KATHMANDU, April 19: Nepali scientists launched a satellite on Thursday morning in the very first such endeavor. The satellite has Nepal’s national flag printed on its side.
The satellite named ‘NepaliSat-1’ was launched at 2:31 am Nepali time from Virginia in the United States, according to Nepal Academy of Science and Technology (NAST). The nano satellite that weighs 1.033 kilograms has a maximum life of three years. It will orbit the earth at 400 km above the earth’s surface.
Nepali scientists Aabhas Maskey and Hari Ram Shrestha, who are currently studying at the Japanese Kyushu Institute of Technology at Kyutech University, developed the satellite under the BIRDS 3 project in coordination with a university team of eight members, including three from Japan, one from Bhutan and two from Sri Lanka.
Maskey, who completed his master’s in aerospace engineering from South Korea, is currently a PhD student. He is the team manager and initiated the development of the satellite. Shrestha is an employee at NAST and a master’s degree student.
The Nepali satellite was sent into space along with Sri Lanka’s Ravana-1 and Japan’s Yu Gui Shu. The satellite will traverse the skies of Nepal over 5-10 minutes and is expected to send images with five-megapixel cameras.
Nepal does not have its own ground station yet to connect with the satellite and receive data and information.
Prime Minister KP Oli and government spokesman Gokul Banskota have congratulated Nepal and the Nepali people on the successful launch of the satellite.
“Though a humble beginning, NepaliSat-1 has launched Nepal into the Space-Era,” Oli tweeted. “I wish to congratulate all those scientists and institutions that were involved right from the development [of the satellite] to its launching thereby enhancing the prestige of our country.”
NepaliSat-1, with the Nepali flag and the NAST logo printed on it, will be kept at the International Space Station for a month and then sent into orbit around the earth, according to NAST authorities.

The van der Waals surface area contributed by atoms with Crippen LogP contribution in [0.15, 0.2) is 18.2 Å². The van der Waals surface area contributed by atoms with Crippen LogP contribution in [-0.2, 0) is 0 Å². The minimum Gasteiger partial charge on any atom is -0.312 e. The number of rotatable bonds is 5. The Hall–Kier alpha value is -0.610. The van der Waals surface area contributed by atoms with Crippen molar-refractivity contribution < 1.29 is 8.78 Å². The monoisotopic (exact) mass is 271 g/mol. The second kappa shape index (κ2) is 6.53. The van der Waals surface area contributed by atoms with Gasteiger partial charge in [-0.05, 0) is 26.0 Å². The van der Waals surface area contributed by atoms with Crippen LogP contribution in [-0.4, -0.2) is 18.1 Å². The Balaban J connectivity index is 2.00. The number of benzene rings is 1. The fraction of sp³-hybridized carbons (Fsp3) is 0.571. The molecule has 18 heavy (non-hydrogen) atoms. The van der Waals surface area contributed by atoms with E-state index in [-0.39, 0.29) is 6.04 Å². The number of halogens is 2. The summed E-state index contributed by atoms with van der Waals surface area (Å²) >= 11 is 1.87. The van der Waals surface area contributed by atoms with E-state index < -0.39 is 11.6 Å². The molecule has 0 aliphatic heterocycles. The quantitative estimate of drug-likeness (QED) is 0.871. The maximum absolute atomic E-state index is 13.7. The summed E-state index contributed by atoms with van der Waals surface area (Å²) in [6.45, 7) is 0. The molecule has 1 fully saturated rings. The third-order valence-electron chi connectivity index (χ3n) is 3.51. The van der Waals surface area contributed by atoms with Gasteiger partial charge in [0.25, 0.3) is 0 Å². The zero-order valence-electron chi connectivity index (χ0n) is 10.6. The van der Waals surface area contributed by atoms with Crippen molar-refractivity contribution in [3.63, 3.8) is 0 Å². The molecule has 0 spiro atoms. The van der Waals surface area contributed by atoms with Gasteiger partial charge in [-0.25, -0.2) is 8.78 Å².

The total cost of satellite development is estimated about Rs 20 million including NAST’s investment of Rs 14.2 million and human resources mobilization. It was developed over nearly two years.
Meanwhile, it is learnt Nepal is preparing to loan a satellite from France at a cost of Rs 20 billion.
Critics, however, have questioned the significance of the nano satellite.
Uttam Babu Shrestha, a PhD in Environment Science from the University of Massachusetts in Boston, tweeted that launching a nano satellite into space is a matter of happiness. “However, publicizing it as a satellite of the usual kind is like exaggerating a steamboat into an ocean liner,” said Dr Shrestha, who is also a Research Fellow at the Institute for Agriculture and the Environment, University of Southern Queensland, Australia. “Even universities have such satellites. Let’s not make any more noise about it.”
Though it is miniature in form, it is of significance as an initial attempt, said Dr Suresh Kumar Dhungel, spokesperson for NAST. “We are installing Nepal’s own ground station to connect with the satellite within one and a half months,” he said, adding however that the satellite just launched can’t be used as professional equipment.